I write all the time about bad things in workers' compensation and how we need to give the world something positive to talk about. Just yesterday I commented on the medical fraud mill in Southern California. The day before that it was about a professional football player that endured decades of delay and denial until he got the medical care recommended by the insurance company's consultant.
Every day there's something negative reported. The whole institution of workers' compensation seems ensconced in delay, denial, refusal, dispute...
This negativity wears on the psyche. People in workers' compensation seem embarrassed to be associated with the industry because of these bad perceptions. Everyone has a neighbor who's "cheating" because they can mow the lawn while out on disability. Doctors don't listen to their patients because they're not paid to do so and can't afford the time if they are to stay in business. Lawyers, even for the defense, get disheartened because financial control takes precedence over return to health.
Even claims adjusters, those who are really on the front line, end up with inferiority complexes, despite doing the right thing.
The tone in the prose of "Adjuster X" in the latest postings in Risk and Insurance's website seems apologetic, even depressing - because he did the right thing against the wishes of his superiors, the broker and the employer.
You can tell by reading his tale that he KNOWS the right answer to his claim question right away: accept or deny. And you can feel his angst as he tries to do his job, correctly and appropriately with sound decision making within the bounds of the law and the description of his job.
The facts seem to me pretty straight forward and point to compensability.
The injured worker, a 54 year old nurse case manager, was driving from one appointment to another when she was involved in a serious rear-end auto accident. She was not wearing a seat belt. She was also, apparently, considered a marginal employee, good enough but not great.
The broker demanded the adjuster deny the claim because of the lack of safety belt, obviously not understanding that workers' compensation is a no fault system. "I told him that my investigation was still ongoing," writes Adjuster X, "and any decision now would be premature," too polite to tell the uneducated broker that negligence has no basis in comp (although in this state apparently benefits could be reduced by 25% for lack of a safety belt in an auto accident).
It appears that after about two weeks of hospital care the adjuster gets a demand letter from an attorney representing the employee demanding the claim be accepted, and after consultation with house counsel Adjuster X ultimately did accept the claim and started paying benefits.
After 10 months the employee's condition didn't improve, and her attorney amended the claim to include psyche and total disability. Opposing medical-legal exams ensued with predictable results.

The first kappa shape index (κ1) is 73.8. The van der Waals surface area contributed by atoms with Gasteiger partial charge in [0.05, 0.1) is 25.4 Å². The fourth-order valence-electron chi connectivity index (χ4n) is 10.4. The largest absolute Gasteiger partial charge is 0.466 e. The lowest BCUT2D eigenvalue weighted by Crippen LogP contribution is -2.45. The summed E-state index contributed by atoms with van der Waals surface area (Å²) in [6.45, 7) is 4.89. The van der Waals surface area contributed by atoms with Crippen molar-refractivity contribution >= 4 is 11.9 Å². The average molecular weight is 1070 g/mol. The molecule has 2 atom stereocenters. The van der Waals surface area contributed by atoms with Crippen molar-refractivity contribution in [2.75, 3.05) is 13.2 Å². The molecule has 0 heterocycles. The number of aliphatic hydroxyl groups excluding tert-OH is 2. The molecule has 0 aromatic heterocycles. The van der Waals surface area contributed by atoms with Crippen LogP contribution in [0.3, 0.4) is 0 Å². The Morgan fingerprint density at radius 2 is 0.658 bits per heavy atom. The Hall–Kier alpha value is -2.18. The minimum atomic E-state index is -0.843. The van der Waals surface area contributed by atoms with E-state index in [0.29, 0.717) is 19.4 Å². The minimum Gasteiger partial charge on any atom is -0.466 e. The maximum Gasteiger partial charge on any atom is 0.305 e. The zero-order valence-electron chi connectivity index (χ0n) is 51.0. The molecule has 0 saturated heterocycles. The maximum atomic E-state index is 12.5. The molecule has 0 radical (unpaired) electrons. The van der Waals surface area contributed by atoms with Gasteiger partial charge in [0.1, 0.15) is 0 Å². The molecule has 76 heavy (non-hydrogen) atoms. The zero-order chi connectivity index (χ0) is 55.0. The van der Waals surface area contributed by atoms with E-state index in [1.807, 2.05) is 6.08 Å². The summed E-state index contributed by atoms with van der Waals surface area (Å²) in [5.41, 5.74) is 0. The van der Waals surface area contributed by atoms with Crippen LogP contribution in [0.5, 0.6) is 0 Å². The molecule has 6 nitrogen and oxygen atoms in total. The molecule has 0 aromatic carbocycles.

"Further defense of the case would be time consuming and costly," Adjuster X concludes, "so reluctantly we accepted the case for lifetime disability."
When I read the account by Adjuster X, I hear embarrassment at not meeting the demands of the employer and its broker. I feel anxiety and conflict in knowing someone's life was inescapably altered and who's future is in his hands. In the conclusion I glean relief: decision made, time to move on, another case of heart wrenching decision making processes to take its place.
It's easy to denigrate and criticize "the insurance company" because of the monolithic facade of the establishment, and the cold, dehumanizing character of the process.
But behind that steel and glass are real human beings entrenched in conflict as soon as they walk through the doors to do their jobs. Every day the professional at the claims desk has decisions to make that affect, deeply, others.
The pressure comes from the broker and employer who aren't educated or experienced in the nuances of workers' compensation law or have some ulterior motive. There's pressure from corporate to meet financial and compliance goals. The threat of litigation adds an additional layer of pressure.
And, "reluctantly," the claims adjuster has to decide between the financial interests of his employer or the humanitarian interests of his ward, the injured worker.
In the end, Adjuster X did the right thing.
Not without considerable anxiety, stress and internal conflict - all of which is palpable in Adjuster X's story.
The employee is likely one for the rolls, and the case file will migrate from adjuster to adjuster through the years to administer lifetime benefits and medical care, likely with no less anxiety, stress and conflict for the successive adjusters.
In my mind, though, Adjuster X made the workers' compensation process function as intended - to me this is ultimately a success story.
There are many more success stories like Adjuster X's, where the right decision is reached through the discord and contention that is inherent in the claims process. We need to recognize those stories and the people that make them happen.
“There are a lot of more positive narratives out there—but they’re lonely, and disconnected. It would make a difference to join them together, as a chorus that has a melody.” Phillip Zelikow, a professor at the University of Virginia, to journalist James Fallows in “How America is Putting Itself Back Together.”
Comp Laude™ 2016 will happen in Burbank, CA Nov 4 & 5. I hope you will share your success stories and celebrate those of others.